Previous reports state that the primary effect of Mhp infection on pigs is reduced growth performance (Maes et al., 2008; Pointon, Byrt & Heap, 1985). However, the degree to which Mhp effect differs between Chinese local breeds and imported breeds (such as Duroc and Landrace), and the effect on Chinese local breeds is much more serious (Fang et al., 2015). Our results were consistent with previous reports, Jiangquhai pigs infected with Mhp exhibited poorer growth performance than Duroc pigs. Some studies have reported that Mhp infection causing a humoral immune response in pigs (Blanchard et al., 1992). Moreover, the level of antigen-specific antibody is an important indicator of MPS lesion formation in animals, and increased antigen-specific antibody production may exacerbate MPS lung lesion severity (Borjigin et al., 2016; Davis et al., 1985; Katayama et al., 2011). Our results also showed Mhp-infected Jiangquhai pigs exhibited higher blood levels of Mhp antibody and more serious Mhp lung lesions. These results confirm that Jiangquhai pigs are more susceptible to Mhp infection, and Duroc pigs possess greater resistance. In addition, it was reported that the age and weight of pigs do not affect the susceptibility to Mhp infection (Piffer & Ross, 1984). Therefore, it is theoretically possible that genetic components contribute to Mhp resistance/susceptibility differs among breeds.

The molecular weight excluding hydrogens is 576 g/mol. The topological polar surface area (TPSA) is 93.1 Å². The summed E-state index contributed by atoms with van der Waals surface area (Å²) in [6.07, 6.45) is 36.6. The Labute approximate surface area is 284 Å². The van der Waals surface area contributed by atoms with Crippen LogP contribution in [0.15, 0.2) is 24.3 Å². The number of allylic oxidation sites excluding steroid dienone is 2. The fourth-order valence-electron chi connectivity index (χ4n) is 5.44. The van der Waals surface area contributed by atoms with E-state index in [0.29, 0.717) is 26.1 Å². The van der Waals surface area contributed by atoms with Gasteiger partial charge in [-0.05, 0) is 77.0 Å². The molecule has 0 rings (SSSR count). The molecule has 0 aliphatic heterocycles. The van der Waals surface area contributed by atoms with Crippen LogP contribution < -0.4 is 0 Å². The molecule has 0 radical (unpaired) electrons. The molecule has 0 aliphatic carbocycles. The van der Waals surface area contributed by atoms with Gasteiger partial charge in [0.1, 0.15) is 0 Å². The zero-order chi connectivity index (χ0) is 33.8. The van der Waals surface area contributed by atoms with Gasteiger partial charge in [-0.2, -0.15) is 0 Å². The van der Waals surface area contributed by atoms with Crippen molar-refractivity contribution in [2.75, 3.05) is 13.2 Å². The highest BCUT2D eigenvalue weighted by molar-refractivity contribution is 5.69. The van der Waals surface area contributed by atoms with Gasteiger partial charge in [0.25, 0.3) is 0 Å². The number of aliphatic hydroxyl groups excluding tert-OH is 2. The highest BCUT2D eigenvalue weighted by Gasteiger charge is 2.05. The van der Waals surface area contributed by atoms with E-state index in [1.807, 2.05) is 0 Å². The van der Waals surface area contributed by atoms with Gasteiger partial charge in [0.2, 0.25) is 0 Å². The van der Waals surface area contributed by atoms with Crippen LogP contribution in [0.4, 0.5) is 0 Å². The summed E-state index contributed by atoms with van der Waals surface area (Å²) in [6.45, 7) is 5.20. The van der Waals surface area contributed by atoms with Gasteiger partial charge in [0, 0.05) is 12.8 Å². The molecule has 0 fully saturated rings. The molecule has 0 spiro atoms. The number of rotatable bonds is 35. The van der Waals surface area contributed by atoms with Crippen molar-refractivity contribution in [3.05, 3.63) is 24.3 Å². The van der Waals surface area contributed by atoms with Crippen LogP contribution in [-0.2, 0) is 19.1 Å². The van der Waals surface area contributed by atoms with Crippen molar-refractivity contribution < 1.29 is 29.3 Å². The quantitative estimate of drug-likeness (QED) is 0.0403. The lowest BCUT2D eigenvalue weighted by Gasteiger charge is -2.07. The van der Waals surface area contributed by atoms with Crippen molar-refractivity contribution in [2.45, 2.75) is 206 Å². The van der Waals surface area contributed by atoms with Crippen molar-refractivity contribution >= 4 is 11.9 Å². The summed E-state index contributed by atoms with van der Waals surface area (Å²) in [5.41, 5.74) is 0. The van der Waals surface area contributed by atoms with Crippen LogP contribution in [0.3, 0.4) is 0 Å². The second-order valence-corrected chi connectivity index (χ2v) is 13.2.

To gain insight into how the transcriptome profiles of different pig breeds vary in response to Mhp infection, we performed RNA-seq to analyze the transcriptional profiles of lung tissue from two breeds. We identified 2,250 and 3,526 DEGs in lung tissue from Jiangquhai pigs and Duroc pigs, respectively. Duroc pigs had 694 unique up-regulated DEGs, whereas Jiangquhai pigs only had 334. Taken together, these results indicate that the molecular interactions and signaling pathways following Mhp infection may be more complex in Duroc pigs.